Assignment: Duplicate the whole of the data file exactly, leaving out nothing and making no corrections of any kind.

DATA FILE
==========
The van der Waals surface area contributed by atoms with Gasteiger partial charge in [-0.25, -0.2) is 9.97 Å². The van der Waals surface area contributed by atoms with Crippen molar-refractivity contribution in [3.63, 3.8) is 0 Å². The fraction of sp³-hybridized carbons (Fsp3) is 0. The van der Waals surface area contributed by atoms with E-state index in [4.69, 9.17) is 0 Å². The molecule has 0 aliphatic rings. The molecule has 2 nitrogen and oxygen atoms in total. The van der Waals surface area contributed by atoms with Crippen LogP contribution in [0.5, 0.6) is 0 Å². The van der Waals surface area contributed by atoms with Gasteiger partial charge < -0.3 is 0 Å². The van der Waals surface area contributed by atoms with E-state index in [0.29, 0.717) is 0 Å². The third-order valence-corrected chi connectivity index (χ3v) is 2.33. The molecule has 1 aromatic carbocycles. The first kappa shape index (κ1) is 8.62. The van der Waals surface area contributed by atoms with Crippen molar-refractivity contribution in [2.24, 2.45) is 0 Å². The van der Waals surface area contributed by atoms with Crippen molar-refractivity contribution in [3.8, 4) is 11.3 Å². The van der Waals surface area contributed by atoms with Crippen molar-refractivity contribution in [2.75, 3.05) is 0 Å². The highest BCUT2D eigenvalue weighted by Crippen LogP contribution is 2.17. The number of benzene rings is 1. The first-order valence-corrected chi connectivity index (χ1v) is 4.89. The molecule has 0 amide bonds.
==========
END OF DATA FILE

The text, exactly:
The van der Waals surface area contributed by atoms with Gasteiger partial charge in [-0.25, -0.2) is 9.97 Å². The van der Waals surface area contributed by atoms with Crippen molar-refractivity contribution in [3.63, 3.8) is 0 Å². The fraction of sp³-hybridized carbons (Fsp3) is 0. The van der Waals surface area contributed by atoms with E-state index in [4.69, 9.17) is 0 Å². The molecule has 0 aliphatic rings. The molecule has 2 nitrogen and oxygen atoms in total. The van der Waals surface area contributed by atoms with Crippen LogP contribution in [0.5, 0.6) is 0 Å². The van der Waals surface area contributed by atoms with Gasteiger partial charge < -0.3 is 0 Å². The van der Waals surface area contributed by atoms with E-state index in [0.29, 0.717) is 0 Å². The third-order valence-corrected chi connectivity index (χ3v) is 2.33. The molecule has 1 aromatic carbocycles. The first kappa shape index (κ1) is 8.62. The van der Waals surface area contributed by atoms with Crippen molar-refractivity contribution in [2.24, 2.45) is 0 Å². The van der Waals surface area contributed by atoms with Crippen molar-refractivity contribution in [3.8, 4) is 11.3 Å². The van der Waals surface area contributed by atoms with Crippen molar-refractivity contribution in [2.75, 3.05) is 0 Å². The highest BCUT2D eigenvalue weighted by Crippen LogP contribution is 2.17. The number of benzene rings is 1. The first-order valence-corrected chi connectivity index (χ1v) is 4.89. The molecule has 0 amide bonds.